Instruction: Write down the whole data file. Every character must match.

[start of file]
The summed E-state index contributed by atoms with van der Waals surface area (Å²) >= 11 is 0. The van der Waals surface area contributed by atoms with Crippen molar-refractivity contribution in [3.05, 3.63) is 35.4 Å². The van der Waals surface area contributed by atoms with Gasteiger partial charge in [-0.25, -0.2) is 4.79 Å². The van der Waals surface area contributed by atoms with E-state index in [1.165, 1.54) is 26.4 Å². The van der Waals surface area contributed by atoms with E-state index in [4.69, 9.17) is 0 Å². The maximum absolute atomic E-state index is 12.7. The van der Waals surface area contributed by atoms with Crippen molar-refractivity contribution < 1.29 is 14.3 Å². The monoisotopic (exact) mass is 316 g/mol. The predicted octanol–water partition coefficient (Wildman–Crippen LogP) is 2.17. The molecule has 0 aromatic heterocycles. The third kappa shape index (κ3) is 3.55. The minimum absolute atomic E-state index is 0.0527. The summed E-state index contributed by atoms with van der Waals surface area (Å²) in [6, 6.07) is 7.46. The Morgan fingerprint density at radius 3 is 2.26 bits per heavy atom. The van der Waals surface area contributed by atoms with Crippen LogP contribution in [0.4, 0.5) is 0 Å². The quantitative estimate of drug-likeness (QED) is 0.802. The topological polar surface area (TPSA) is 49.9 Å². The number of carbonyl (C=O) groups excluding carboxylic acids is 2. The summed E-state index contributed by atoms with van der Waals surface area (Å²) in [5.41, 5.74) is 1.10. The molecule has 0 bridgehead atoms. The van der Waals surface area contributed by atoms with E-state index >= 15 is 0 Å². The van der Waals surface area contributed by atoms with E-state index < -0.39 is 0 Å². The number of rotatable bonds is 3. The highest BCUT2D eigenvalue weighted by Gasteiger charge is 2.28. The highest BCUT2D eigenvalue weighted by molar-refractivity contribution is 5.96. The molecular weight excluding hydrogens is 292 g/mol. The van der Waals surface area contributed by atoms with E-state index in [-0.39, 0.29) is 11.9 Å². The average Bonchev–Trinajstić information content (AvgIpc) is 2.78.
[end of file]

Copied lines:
The summed E-state index contributed by atoms with van der Waals surface area (Å²) >= 11 is 0. The van der Waals surface area contributed by atoms with Crippen molar-refractivity contribution in [3.05, 3.63) is 35.4 Å². The van der Waals surface area contributed by atoms with Gasteiger partial charge in [-0.25, -0.2) is 4.79 Å². The van der Waals surface area contributed by atoms with E-state index in [1.165, 1.54) is 26.4 Å². The van der Waals surface area contributed by atoms with E-state index in [4.69, 9.17) is 0 Å². The maximum absolute atomic E-state index is 12.7. The van der Waals surface area contributed by atoms with Crippen molar-refractivity contribution < 1.29 is 14.3 Å². The monoisotopic (exact) mass is 316 g/mol. The predicted octanol–water partition coefficient (Wildman–Crippen LogP) is 2.17. The molecule has 0 aromatic heterocycles. The third kappa shape index (κ3) is 3.55. The minimum absolute atomic E-state index is 0.0527. The summed E-state index contributed by atoms with van der Waals surface area (Å²) in [6, 6.07) is 7.46. The Morgan fingerprint density at radius 3 is 2.26 bits per heavy atom. The van der Waals surface area contributed by atoms with Crippen LogP contribution in [0.4, 0.5) is 0 Å². The quantitative estimate of drug-likeness (QED) is 0.802. The topological polar surface area (TPSA) is 49.9 Å². The number of carbonyl (C=O) groups excluding carboxylic acids is 2. The summed E-state index contributed by atoms with van der Waals surface area (Å²) in [5.41, 5.74) is 1.10. The molecule has 0 bridgehead atoms. The van der Waals surface area contributed by atoms with E-state index >= 15 is 0 Å². The van der Waals surface area contributed by atoms with E-state index < -0.39 is 0 Å². The number of rotatable bonds is 3. The highest BCUT2D eigenvalue weighted by Gasteiger charge is 2.28. The highest BCUT2D eigenvalue weighted by molar-refractivity contribution is 5.96. The molecular weight excluding hydrogens is 292 g/mol. The van der Waals surface area contributed by atoms with E-state index in [-0.39, 0.29) is 11.9 Å². The average Bonchev–Trinajstić information content (AvgIpc) is 2.78.